A Scottish exhibit pays tribute to the Empress who loved art
Under the subtitle “An Enlightened Empress,” this beautifully curated selection of portraits and porcelain, gowns, guns and a golden sleigh claims to be “the greatest collection of treasure from Russia ever seen in the U.K.”
Cooperation between the National Museum and the Hermitage stretches over the past decade. The current show, in a newly opened space, took nearly four years to plan. Some of the pieces, like a shining coronation portrait, have been retrieved from the subterranean Hermitage storerooms and restored for the exhibit.
There is a strong sense throughout of Catherine’s personality. The “rules” for behavior in the informal Small Hermitage palace insisted that, “orders of precedence and haughtiness shall be left at the doors.” The empress was a great patron of the arts, but had decided preferences. She disapproved of a sentimental portrait of her granddaughters by the fashionable Elizabeth Louise Vigée Le Brun. Catherine said it made the princesses look like “pug dogs” or “repulsive little French peasant girls.”
The museum’s Communications Officer, Bruce Blacklaw, explained that the idea was to show the empress as “a multi-faceted person” and to tell “as much of the story as possible”: the art collector, correspondent of Voltaire, lover of Potemkin, writer, rider, educator and ruler. “The curator was also keen to bring out her sense of humor as a person,” he said, “and show that her reign was not just battles.”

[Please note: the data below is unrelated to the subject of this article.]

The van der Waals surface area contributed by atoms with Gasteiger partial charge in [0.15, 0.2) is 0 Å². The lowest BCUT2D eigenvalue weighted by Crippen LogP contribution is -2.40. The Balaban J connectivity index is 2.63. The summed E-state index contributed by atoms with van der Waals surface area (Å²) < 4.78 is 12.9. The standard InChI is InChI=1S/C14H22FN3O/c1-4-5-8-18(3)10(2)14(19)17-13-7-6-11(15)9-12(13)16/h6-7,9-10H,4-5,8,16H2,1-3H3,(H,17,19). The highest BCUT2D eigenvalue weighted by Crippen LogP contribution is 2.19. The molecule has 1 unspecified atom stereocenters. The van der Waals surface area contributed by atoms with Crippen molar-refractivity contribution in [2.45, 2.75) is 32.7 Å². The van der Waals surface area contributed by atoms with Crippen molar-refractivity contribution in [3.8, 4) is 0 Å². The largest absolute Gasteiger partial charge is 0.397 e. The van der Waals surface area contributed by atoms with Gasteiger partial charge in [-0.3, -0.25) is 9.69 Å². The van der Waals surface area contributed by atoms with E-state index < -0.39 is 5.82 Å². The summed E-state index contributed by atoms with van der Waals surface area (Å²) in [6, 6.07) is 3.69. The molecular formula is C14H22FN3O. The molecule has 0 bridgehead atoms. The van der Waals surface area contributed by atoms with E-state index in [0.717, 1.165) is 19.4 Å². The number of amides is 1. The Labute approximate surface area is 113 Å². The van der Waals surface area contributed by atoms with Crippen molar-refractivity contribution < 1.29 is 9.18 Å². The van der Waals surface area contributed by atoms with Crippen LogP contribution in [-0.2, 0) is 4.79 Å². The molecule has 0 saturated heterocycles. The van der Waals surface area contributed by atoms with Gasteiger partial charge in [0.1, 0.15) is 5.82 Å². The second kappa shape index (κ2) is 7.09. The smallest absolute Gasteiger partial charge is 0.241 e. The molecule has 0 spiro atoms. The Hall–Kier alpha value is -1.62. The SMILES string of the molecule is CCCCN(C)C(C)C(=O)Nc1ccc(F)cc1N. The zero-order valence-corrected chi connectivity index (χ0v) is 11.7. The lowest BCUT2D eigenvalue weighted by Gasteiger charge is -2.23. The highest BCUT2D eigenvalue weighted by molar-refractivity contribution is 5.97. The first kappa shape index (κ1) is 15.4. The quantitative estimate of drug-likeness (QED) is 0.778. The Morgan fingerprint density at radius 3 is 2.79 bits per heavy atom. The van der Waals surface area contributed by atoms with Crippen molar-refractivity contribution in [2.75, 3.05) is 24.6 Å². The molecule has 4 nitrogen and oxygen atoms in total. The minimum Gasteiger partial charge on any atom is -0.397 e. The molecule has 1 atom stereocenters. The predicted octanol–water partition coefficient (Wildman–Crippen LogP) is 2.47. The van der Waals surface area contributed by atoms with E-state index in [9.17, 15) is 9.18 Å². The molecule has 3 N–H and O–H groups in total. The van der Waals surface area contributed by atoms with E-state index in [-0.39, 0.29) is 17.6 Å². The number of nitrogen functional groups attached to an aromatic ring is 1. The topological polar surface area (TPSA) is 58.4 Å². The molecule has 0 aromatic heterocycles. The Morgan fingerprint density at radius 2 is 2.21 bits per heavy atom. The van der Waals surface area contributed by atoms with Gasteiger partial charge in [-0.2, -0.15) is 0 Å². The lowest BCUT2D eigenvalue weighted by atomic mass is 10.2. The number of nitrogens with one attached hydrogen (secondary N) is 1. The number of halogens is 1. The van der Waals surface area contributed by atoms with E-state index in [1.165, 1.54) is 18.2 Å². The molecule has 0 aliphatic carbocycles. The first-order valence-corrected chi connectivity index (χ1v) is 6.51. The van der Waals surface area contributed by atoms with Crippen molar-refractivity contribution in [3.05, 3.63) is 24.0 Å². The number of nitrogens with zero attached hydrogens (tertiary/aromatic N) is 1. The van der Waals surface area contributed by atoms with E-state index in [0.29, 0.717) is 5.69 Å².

Besides a chronological survey of Catherine’s life and legacy, the exhibition highlights themes like art and architecture, war, or the imperial court, as well as the numerous historic links between Russia and Scotland. The neoclassical Scottish architect, Charles Cameron, worked on the palatial complexes and furniture at Tsarskoye Selo and landscape designer, Adam Menelaws, created garden pavilions in the park.
The exhibition contributes to a distinctly Russian theme at the Edinburgh Festival this year: circus, ballet, experimental theatre, literature and music from Russia are all part of the lively international mix in Scotland’s capital. The exhibition about Catherine the Great is a suitable centerpiece for a cultural capital, celebrating a woman who understood, in the words of the Hermitage’s director, Mikhail Piotrovsky, “that the greatness of her country was not only about a potent army and sound economy, but also about the prosperity of art and science.”
The exhibition is opened till 21 October 2012, Exhibition Gallery 1, Level 3, National Museum of Scotland
Adults £9, youth 12-15 years £6.00, child under 12 years free.